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“My most urgent task is to win back trust for the VW Group” said new CEO Mueller

Friday, September 25th 2015 - 23:14 UTC
Full article 7 comments
Mr. Mueller is a veteran hand of the company and was head of Posche's sports car division. Mr. Mueller is a veteran hand of the company and was head of Posche's sports car division.
VW, the biggest carmaker in the world, admitted cheating on emissions tests in the US. VW, the biggest carmaker in the world, admitted cheating on emissions tests in the US.
Some VW cars sold in US had devices in diesel engines that could detect when they were being tested, changing the performance accordingly to better results. Some VW cars sold in US had devices in diesel engines that could detect when they were being tested, changing the performance accordingly to better results.
The DoJ said, “We take these allegations, and their potential implications for public health and air pollution in the United States, very seriously.” The DoJ said, “We take these allegations, and their potential implications for public health and air pollution in the United States, very seriously.”

Matthias Mueller has been named as Volkswagen (VW) chief executive in the wake of the scandal of rigged emissions tests in diesel cars. He succeeds Martin Winterkorn, who resigned on Wednesday. Mr. Mueller is a veteran hand of the company and was head of Posche's sports car division.

 VW, the biggest carmaker in the world, admitted cheating on emissions tests in the US. The US Department of Justice (DoJ) told the BBC that it will join the US Environmental Protection Agency's (EPA) investigation into Volkswagen.

Some VW cars being sold in America had devices in diesel engines that could detect when they were being tested, changing the performance accordingly to improve results.

The DoJ said, “We take these allegations, and their potential implications for public health and air pollution in the United States, very seriously.”

Mr. Mueller said restoring the company's reputation was his top priority: “My most urgent task is to win back trust for the Volkswagen Group - by leaving no stone unturned and with maximum transparency, as well as drawing the right conclusions from the current situation.”

He also announced sweeping changes to the way the company was run, including handing greater autonomy to regional divisions.

He said he would tighten up procedures at the company: “At no point was the safety of our customers in danger. We will now have even stricter compliance. Our objective is that the people continue to use and drive our vehicles with confidence and pleasure. That's 80 million people driving our cars worldwide.

The EPA's findings of the scandal cover 482,000 cars in the US only, including the VW-manufactured Audi A3, and the VW brands Jetta, Beetle, Golf and Passat.

But VW has admitted that about 11 million cars worldwide are fitted with the so-called ”defeat device“ - 2.8 million cars in Germany - and further costly recalls and refits are possible. Half of the company's sales in Europe - VW's biggest market - are for diesel cars. VW shares plunged around 30% in the days after the scandal broke.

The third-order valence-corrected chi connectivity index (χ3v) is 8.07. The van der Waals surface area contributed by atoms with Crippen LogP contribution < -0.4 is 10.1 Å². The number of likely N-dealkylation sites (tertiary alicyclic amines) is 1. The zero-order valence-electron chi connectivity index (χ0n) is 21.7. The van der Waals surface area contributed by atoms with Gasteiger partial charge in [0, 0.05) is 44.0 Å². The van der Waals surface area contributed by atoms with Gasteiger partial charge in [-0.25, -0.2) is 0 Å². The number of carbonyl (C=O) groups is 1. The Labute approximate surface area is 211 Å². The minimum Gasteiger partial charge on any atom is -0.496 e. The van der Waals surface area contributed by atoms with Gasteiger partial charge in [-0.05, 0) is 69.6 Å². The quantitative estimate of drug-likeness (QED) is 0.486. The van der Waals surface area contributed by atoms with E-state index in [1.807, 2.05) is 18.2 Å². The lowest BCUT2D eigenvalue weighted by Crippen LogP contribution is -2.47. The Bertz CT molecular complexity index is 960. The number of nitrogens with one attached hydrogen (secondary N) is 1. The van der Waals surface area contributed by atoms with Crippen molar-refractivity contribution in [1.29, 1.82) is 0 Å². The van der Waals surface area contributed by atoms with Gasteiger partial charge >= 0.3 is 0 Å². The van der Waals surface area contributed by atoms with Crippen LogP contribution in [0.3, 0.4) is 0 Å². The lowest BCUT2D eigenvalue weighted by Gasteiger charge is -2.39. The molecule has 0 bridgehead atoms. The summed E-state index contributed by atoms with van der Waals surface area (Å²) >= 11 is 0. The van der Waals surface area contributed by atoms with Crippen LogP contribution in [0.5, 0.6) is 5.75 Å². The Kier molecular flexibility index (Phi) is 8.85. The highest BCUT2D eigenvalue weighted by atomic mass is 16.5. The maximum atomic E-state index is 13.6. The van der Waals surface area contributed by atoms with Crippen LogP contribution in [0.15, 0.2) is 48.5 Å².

Transport authorities in several countries - including the UK and Germany - have announced their own investigations.

Earlier, acting VW chairman Berthold Huber apologized to customers, adding: ”I want to be very clear, the manipulation of tests for diesel engines is a moral and political disaster“.

The EPA said it would now conduct additional emissions tests on diesel cars.

”Today we are putting vehicle manufacturers on notice that our testing is going to include additional evaluation and tests designed to look for potential defeat devices,” said Christopher Grundler, director of the EPA Office of Transportation & Air Quality.

Categories: Economy, Politics, International.

Top Comments

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  • Enrique Massot

    This sad story points to an unavoidable fact: Corporations exist to make money--the more, the better. The temptation to cross the line of civil responsibility is too big, leading to deception, collusion and other indecent maneuvers to improve the bottom line more often than not.
    The only entity that should--and could--protect the public from cheaters is an entity that has a different mission, and that is the state--ideally one that is conducted by real representatives of the population.
    Advocating for small government that would leave most decisions to the “free market” attempts nothing but to fool people into trusting the corporations' goodwill--such as VW.

    Sep 26th, 2015 - 12:06 am 0
  • ilsen

    Matthias Mueller, has a long road to walk. Indeed.

    Although Enrique has important points to make regarding the excesses of Capitalism, I would like to point out the excesses of Statism, and corruption, in Brazil and Venezuela.

    Does anyone have any suggestions for a way forward?

    Sep 26th, 2015 - 02:15 am 0
  • Bisley

    I don't see that VW has any problem, other than failing to adequately hide what they were doing. Government emission standards passed the point of having any practical effect on pollution over twenty years ago -- what they have come to now is impractical and meaningless nonsense designed to keep the agencies that write and enforce regulations in operation.

    Sep 26th, 2015 - 03:37 pm 0
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